Base laws on facts, not emotions

Research made this gun-control advocate think twice

Gun owners and Second Amendment supporters aren’t heartless. But don’t expect them to be brainless, either.

 

In particular, don’t expect them to mindlessly accept gun control and gun bans that neither make a difference nor make sense.

It’s never a good idea to debate public policy in the heated aftermath of a tragedy, but that’s what we do. So let’s talk.

A Department of Justice-commissioned study in 2004 found that the then just-ended 10-year “assault rifle” ban could not be credited for any decrease in gun crime or gun deaths.

In 2015, UCLA School of Law professor Adam Winkler added that assault weapon bans, such as those in eight states, “are largely ineffectual. Because these guns are really just ordinary rifles, it is hard for legislators to effectively regulate them without banning half the handguns in the country (those that are semiautomatic and/or have detachable magazines) and many hunting rifles as well.”

While lamenting extreme positions on both sides of the debate, Winkler noted, “gun control advocates who push for bans on one kind of rifle primarily because it looks scary also contribute to the problem. Such bans don’t reduce gun crime, but they do stimulate passionate opposition from law-abiding gun owners: Gun control advocates ridicule the NRA’s claim that the government is coming to take away people’s guns, then try to outlaw perhaps the most popular rifle in the country.”

According to National Review, legal fully-automatic weapons have been used in crimes just three times since 1934.

But most persuasively, Leah Libresco, a statistician and former newswriter at left-leaning FiveThirtyEight.com., writes in a Washington Post column this week headlined “I used to think gun control was the answer. My research told me otherwise,” that traditional gun control just doesn’t work.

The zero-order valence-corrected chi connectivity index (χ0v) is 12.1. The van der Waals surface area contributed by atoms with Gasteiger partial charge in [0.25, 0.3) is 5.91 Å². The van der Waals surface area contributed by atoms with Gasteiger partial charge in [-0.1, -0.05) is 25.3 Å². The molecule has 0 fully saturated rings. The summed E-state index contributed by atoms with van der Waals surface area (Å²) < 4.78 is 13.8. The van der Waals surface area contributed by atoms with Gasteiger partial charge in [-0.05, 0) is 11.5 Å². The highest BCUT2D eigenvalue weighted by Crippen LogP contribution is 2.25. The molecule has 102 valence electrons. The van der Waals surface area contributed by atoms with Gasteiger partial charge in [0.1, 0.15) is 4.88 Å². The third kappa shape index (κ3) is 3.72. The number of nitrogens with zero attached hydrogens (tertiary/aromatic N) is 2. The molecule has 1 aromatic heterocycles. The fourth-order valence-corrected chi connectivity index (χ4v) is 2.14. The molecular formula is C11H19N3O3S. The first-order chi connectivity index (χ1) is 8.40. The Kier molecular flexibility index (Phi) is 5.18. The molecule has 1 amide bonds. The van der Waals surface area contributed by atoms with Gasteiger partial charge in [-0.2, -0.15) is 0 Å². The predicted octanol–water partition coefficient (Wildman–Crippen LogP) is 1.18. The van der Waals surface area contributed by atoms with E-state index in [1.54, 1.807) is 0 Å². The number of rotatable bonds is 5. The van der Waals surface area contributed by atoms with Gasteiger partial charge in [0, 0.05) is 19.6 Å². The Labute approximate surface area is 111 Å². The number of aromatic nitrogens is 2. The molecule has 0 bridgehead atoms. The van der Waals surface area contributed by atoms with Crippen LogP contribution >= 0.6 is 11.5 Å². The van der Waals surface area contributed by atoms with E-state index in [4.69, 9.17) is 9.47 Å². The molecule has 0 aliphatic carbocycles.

Once a proponent of “common-sense gun-control reforms such as banning assault weapons, restricting silencers, shrinking magazine sizes and all the other measures that could make guns less deadly,” her research told her otherwise.

“My colleagues and I at FiveThirtyEight spent three months analyzing all 33,000 lives ended by guns each year in the United States, and I wound up frustrated in a whole new way,” she wrote. “We looked at what interventions might have saved those people, and the case for the policies I’d lobbied for crumbled when I examined the evidence.”

She learned that:

“Assault weapon” is “an invented classification that includes any semi-automatic” with two or more features that “any hobbyist can easily add … at home, just as if they were snapping together Legos.”

“Silencers” exist only in movies; “In real life, silencers limit hearing damage for shooters but don’t make gunfire dangerously quiet. An AR-15 with a silencer is about as loud as a jackhammer.”

Limits on magazines are “a little more promising, but a practiced shooter could still change magazines so fast as to make the limit meaningless.”

“Two-thirds of gun deaths in the United States every year are suicides.”

“By the time we published our project,” Libresco wrote, “I didn’t believe in many of the interventions I’d heard politicians tout. … Policies that often seem as if they were drafted by people who have encountered guns only as a figure in a briefing book or an image on the news.”

And this is why laws must be based on facts, not emotions.

 

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